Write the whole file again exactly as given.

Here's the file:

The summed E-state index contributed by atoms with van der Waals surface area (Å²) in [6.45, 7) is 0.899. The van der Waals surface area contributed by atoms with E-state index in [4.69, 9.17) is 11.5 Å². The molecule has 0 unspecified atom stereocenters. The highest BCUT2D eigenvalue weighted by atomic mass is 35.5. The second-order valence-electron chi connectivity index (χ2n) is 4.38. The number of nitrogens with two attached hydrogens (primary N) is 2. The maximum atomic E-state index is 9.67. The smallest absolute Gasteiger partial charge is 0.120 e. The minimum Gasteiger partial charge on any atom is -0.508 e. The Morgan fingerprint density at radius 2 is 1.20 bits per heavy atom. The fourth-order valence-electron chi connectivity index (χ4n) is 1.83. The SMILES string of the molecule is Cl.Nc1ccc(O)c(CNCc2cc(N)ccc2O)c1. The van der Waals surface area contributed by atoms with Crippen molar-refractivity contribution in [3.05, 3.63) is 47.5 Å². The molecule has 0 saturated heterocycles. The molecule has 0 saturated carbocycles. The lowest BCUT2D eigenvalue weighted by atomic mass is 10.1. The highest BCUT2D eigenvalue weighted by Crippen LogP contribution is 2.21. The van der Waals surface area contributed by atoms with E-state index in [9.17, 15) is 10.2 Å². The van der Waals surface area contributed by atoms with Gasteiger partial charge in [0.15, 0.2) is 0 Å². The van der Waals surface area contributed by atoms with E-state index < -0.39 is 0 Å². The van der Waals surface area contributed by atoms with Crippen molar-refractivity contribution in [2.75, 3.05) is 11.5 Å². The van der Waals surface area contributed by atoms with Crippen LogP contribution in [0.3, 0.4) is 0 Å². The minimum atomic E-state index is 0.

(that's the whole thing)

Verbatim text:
The summed E-state index contributed by atoms with van der Waals surface area (Å²) in [6.45, 7) is 0.899. The van der Waals surface area contributed by atoms with E-state index in [4.69, 9.17) is 11.5 Å². The molecule has 0 unspecified atom stereocenters. The highest BCUT2D eigenvalue weighted by atomic mass is 35.5. The second-order valence-electron chi connectivity index (χ2n) is 4.38. The number of nitrogens with two attached hydrogens (primary N) is 2. The maximum atomic E-state index is 9.67. The smallest absolute Gasteiger partial charge is 0.120 e. The minimum Gasteiger partial charge on any atom is -0.508 e. The Morgan fingerprint density at radius 2 is 1.20 bits per heavy atom. The fourth-order valence-electron chi connectivity index (χ4n) is 1.83. The SMILES string of the molecule is Cl.Nc1ccc(O)c(CNCc2cc(N)ccc2O)c1. The van der Waals surface area contributed by atoms with Crippen molar-refractivity contribution in [3.05, 3.63) is 47.5 Å². The molecule has 0 saturated heterocycles. The molecule has 0 saturated carbocycles. The lowest BCUT2D eigenvalue weighted by atomic mass is 10.1. The highest BCUT2D eigenvalue weighted by Crippen LogP contribution is 2.21. The van der Waals surface area contributed by atoms with E-state index in [9.17, 15) is 10.2 Å². The van der Waals surface area contributed by atoms with Gasteiger partial charge in [0.15, 0.2) is 0 Å². The van der Waals surface area contributed by atoms with E-state index < -0.39 is 0 Å². The van der Waals surface area contributed by atoms with Crippen molar-refractivity contribution in [2.75, 3.05) is 11.5 Å². The van der Waals surface area contributed by atoms with Crippen LogP contribution in [0.3, 0.4) is 0 Å². The minimum atomic E-state index is 0.